Qing Wang and colleagues at the Center for Food Safety at the University of Georgia said the leading cause of food-borne illness in the United States is norovirus, with produce and ready-to-eat foods being identified as the main food types responsible for these outbreaks.
Previous research showed food contamination most often occurred during preparation close to the time when food is consumed. Although virus transferred between hands, produce and food-contact surfaces are known to occur readily at this point.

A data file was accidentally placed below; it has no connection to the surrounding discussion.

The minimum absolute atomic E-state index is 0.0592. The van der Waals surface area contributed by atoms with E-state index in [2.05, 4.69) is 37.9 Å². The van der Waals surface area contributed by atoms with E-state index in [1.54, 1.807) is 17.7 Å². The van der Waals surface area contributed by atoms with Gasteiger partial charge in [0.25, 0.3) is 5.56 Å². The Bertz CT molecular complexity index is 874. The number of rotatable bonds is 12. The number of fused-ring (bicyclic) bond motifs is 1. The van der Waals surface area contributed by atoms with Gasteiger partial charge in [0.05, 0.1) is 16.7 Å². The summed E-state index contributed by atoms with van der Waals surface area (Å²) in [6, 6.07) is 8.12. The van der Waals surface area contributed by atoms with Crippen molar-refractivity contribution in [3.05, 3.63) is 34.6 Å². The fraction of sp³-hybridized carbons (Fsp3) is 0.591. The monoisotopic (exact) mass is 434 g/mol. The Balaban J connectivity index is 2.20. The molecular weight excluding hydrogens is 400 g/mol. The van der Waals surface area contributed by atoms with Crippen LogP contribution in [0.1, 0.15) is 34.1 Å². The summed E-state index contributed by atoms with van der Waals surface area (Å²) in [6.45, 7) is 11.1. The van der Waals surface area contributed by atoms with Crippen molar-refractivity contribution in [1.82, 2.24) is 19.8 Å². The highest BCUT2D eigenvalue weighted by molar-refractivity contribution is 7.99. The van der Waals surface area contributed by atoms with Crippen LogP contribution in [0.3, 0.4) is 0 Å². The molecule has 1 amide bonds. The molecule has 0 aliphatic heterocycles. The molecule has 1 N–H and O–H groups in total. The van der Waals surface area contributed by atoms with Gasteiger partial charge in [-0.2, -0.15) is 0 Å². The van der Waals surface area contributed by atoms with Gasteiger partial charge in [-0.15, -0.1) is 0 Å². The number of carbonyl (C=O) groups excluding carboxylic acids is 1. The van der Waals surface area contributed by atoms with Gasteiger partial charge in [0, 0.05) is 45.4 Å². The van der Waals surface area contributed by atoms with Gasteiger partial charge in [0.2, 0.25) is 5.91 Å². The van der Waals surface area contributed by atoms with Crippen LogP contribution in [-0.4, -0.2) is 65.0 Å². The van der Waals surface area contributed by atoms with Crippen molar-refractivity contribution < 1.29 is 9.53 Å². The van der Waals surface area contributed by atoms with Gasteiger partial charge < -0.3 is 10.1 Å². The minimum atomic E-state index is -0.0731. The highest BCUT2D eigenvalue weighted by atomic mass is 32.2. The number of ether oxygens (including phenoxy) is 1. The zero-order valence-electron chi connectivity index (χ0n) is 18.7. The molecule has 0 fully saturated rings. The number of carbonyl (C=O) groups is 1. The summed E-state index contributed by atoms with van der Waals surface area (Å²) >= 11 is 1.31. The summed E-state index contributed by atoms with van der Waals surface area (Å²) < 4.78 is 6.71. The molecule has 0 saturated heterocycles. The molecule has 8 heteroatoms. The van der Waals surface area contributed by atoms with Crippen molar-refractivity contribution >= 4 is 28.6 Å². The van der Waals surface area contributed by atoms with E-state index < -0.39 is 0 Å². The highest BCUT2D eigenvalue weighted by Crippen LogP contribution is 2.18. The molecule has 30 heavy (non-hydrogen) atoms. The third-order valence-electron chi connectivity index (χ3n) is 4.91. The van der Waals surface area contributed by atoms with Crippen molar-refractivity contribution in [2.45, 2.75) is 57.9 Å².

For this study, the researchers looked at the transfer of the hepatitis A virus and norovirus between a range of fruit and vegetables and different kitchen knives or flat steel coarse graters.
Tests were done with uncontaminated utensils on contaminated produce and contaminated utensils on uncontaminated produce.
The study, published in the journal Food and Environmental Virology, found when using uncontaminated utensils, more than half of all knives and graters were contaminated after preparing the contaminated produce.
In addition, the study found tests using a contaminated knife or grater very often resulted in contamination of the produce being cut or grated.
In fact, after being used on one contaminated piece of produce, sterilized knives and graters were capable of cross-contaminating up to seven further pieces of produce that were chopped or grated afterwards, Wang said.